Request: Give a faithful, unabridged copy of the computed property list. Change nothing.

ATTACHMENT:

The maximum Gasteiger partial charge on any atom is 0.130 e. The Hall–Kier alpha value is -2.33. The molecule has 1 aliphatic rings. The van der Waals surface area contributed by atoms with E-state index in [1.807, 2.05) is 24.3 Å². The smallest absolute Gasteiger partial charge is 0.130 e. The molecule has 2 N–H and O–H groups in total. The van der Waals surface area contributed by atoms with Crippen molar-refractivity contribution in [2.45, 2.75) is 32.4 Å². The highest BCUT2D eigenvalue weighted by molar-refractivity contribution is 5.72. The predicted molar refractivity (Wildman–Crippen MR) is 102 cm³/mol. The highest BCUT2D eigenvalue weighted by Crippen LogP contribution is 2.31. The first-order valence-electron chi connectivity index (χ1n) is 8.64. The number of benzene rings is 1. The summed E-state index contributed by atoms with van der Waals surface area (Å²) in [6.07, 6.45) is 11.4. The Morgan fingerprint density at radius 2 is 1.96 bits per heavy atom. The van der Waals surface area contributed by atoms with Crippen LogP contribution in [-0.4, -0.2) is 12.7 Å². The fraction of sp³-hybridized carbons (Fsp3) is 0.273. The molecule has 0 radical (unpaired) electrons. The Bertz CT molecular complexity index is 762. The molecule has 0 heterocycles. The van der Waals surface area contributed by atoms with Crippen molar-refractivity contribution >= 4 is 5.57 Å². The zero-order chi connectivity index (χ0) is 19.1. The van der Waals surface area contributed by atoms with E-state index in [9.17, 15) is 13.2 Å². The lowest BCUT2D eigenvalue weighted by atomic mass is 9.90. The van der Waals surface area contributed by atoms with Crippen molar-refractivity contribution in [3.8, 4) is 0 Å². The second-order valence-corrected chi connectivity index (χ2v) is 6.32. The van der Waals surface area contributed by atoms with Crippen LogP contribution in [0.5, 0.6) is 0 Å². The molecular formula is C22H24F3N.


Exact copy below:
The maximum Gasteiger partial charge on any atom is 0.130 e. The Hall–Kier alpha value is -2.33. The molecule has 1 aliphatic rings. The van der Waals surface area contributed by atoms with E-state index in [1.807, 2.05) is 24.3 Å². The smallest absolute Gasteiger partial charge is 0.130 e. The molecule has 2 N–H and O–H groups in total. The van der Waals surface area contributed by atoms with Crippen molar-refractivity contribution in [2.45, 2.75) is 32.4 Å². The highest BCUT2D eigenvalue weighted by molar-refractivity contribution is 5.72. The predicted molar refractivity (Wildman–Crippen MR) is 102 cm³/mol. The highest BCUT2D eigenvalue weighted by Crippen LogP contribution is 2.31. The first-order valence-electron chi connectivity index (χ1n) is 8.64. The number of benzene rings is 1. The summed E-state index contributed by atoms with van der Waals surface area (Å²) in [6.07, 6.45) is 11.4. The Morgan fingerprint density at radius 2 is 1.96 bits per heavy atom. The van der Waals surface area contributed by atoms with Crippen LogP contribution in [-0.4, -0.2) is 12.7 Å². The fraction of sp³-hybridized carbons (Fsp3) is 0.273. The molecule has 0 radical (unpaired) electrons. The Bertz CT molecular complexity index is 762. The molecule has 0 heterocycles. The van der Waals surface area contributed by atoms with Crippen molar-refractivity contribution >= 4 is 5.57 Å². The zero-order chi connectivity index (χ0) is 19.1. The van der Waals surface area contributed by atoms with E-state index in [9.17, 15) is 13.2 Å². The lowest BCUT2D eigenvalue weighted by atomic mass is 9.90. The van der Waals surface area contributed by atoms with Crippen molar-refractivity contribution in [3.8, 4) is 0 Å². The second-order valence-corrected chi connectivity index (χ2v) is 6.32. The van der Waals surface area contributed by atoms with Crippen LogP contribution in [0.5, 0.6) is 0 Å². The molecular formula is C22H24F3N.